There’s no sense in implementing a security program if there’s no business to secure.
That’s the thought that kept crossing my mind — and likely my executives’ minds — as we read the angry e-mails from our primary customers, aircraft pilots and directors of maintenance (DOM), telling us they would never use our aviation repair services again.
What were they so upset about? In a word: freedom. Or a perceived lack thereof.
When a pilot or DOM brings an aircraft to a service center for repair, they want to ensure it is safe and secure in the facility while it undergoes maintenance. They want the entire process to run efficiently and smoothly. And most of all, they want to be right there with the plane when all of this is accomplished. In an agreement many foreign-owned aviation companies make with the Department of Homeland Security (DHS), however, physical escorts are required to accompany these customers when visiting aviation maintenance, repair and overhaul facilities.
On the surface, this requirement doesn’t seem so bad. But if there is one thing you should know about pilots and DOMs, it is that they love their planes. So when my company, StandardAero, had to tell them they couldn’t be with their planes unless one of our escorts was with them, we were not at all prepared for the backlash that followed.
These customers make up a nearly $300 million business segment of StandardAero’s portfolio, and this new requirement put the company in jeopardy of losing nearly 40 percent of its customer base.
StandardAero was in danger of losing business due to a security requirement. The company needed a solution that could ensure regulatory compliance and not push its customers away at the same time. That solution came in the form of sensing technology combined with high-tech video surveillance cameras that have enabled StandardAero to protect aircraft in the presence of visitors without the need for a physical escort. It is a solution that makes both the government and our customers happy.
StandardAero’s eEscort solution did more than just protect people and property while satisfying regulatory requirements — it truly saved our business.
A Security Issue Threatening the Business
Founded in 1911, StandardAero is one of the world’s largest independent aviation service businesses. The company specializes in maintenance, repair and overhaul for commercial, air transport, military, business and general aviation, industrial aircraft and helicopters. Its 4,000 employees located in 26 facilities in the U.S., Canada, Europe, Asia and Australia serve customers from more than 80 different countries.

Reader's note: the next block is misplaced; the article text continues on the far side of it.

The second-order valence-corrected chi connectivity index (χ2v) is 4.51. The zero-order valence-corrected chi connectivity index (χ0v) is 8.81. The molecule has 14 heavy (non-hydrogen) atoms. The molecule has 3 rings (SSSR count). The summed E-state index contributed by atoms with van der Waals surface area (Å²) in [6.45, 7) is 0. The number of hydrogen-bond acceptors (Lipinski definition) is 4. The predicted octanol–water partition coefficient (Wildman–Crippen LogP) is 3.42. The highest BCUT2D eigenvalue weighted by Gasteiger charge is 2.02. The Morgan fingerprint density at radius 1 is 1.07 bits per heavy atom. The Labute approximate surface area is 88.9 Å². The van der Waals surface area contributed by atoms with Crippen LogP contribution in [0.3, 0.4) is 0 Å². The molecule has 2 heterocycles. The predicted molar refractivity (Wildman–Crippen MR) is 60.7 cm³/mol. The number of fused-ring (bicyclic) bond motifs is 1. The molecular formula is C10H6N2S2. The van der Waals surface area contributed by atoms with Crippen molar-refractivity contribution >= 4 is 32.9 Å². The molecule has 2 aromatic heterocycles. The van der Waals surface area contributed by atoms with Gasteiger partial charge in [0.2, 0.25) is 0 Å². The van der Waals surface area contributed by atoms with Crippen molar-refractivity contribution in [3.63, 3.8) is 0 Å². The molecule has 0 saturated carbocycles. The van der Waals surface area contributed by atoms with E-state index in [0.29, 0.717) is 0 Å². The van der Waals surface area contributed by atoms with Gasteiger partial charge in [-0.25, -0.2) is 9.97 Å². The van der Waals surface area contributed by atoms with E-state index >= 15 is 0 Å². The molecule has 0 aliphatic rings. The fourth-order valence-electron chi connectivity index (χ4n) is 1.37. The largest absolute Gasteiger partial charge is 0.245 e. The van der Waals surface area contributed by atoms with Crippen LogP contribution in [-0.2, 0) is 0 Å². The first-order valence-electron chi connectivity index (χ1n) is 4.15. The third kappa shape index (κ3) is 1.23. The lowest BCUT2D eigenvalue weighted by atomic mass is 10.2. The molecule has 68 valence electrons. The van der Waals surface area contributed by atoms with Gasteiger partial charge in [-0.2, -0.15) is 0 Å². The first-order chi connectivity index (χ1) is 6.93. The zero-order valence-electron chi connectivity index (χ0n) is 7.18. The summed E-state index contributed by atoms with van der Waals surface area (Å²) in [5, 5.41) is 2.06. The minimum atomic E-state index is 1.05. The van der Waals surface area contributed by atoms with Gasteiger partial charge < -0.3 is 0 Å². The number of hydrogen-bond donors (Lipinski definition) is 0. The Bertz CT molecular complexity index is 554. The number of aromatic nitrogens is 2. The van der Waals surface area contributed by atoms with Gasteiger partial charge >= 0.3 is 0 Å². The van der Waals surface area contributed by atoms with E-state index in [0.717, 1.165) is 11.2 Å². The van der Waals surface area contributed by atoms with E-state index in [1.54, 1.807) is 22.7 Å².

In order to comply with a new Department of Homeland Security (DHS) agreement, StandardAero developed and implemented a comprehensive security program in 2008 to protect the people, property and information under its direction or control. Shortly after, however, it became crystal clear that the business aviation community was not pleased with one aspect of the company’s access control plan: physical escorts of visitors, including customers. In short, they no longer felt welcome, and some even felt as if their rights were being violated.
On top of that, the customers expressed to the company that this new requirement would hinder their ability to perform the duties for which they had been employed — and they would take their business elsewhere. Some customers blatantly said they would never come back. StandardAero is extremely customer-centric and the customer satisfaction metric is among the most important to its leadership team.
Naturally, StandardAero quickly sought alternate options. It began a benchmarking process to gauge competitor security practices, only to find that standard procedures at other facilities included visitor logging, badge/code access and the manual checking of IDs. No other direct competitor required a physical escort.
StandardAero continued the process with customer forensics to better understand the customers’ needs and explore various options to satisfy them. By interviewing its customers, the company began to better understand the source of discontent and the underlying issue they had. The issue was not in the quality of escorts provided by StandardAero, rather in the process of physical escorting itself. The overwhelming response was the feeling of distrust the customers felt the company had with them. Some even went so far as to say that they felt like they were in “a prison.”
On top of the distrustful and disrespectful sentiment they felt, customers also saw physical escorting as an inconvenience. It was perceived to cost more and steal manpower away from the aircraft. The process was unproductive and burdensome in their eyes. Each time a customer needed to leave and return to the secured area where the aircraft was stationed — whether it was for a quick restroom visit, lunch break or phone call — he had to wait for an escort, adding to the time it took to perform a simple task.
StandardAero needed a security solution with two goals in mind: It had to be as effective as a physical escort and invisible to its customers. The company reviewed various escort processes to develop a solution that would be equal to the preventative qualities of physical escorting, but would also give their customers a sense of freedom and independence. It also had to ensure that the customers could perform their responsibilities without delay during the visit. In short, the only real way to keep customers happy was to give them unrestricted, physical access.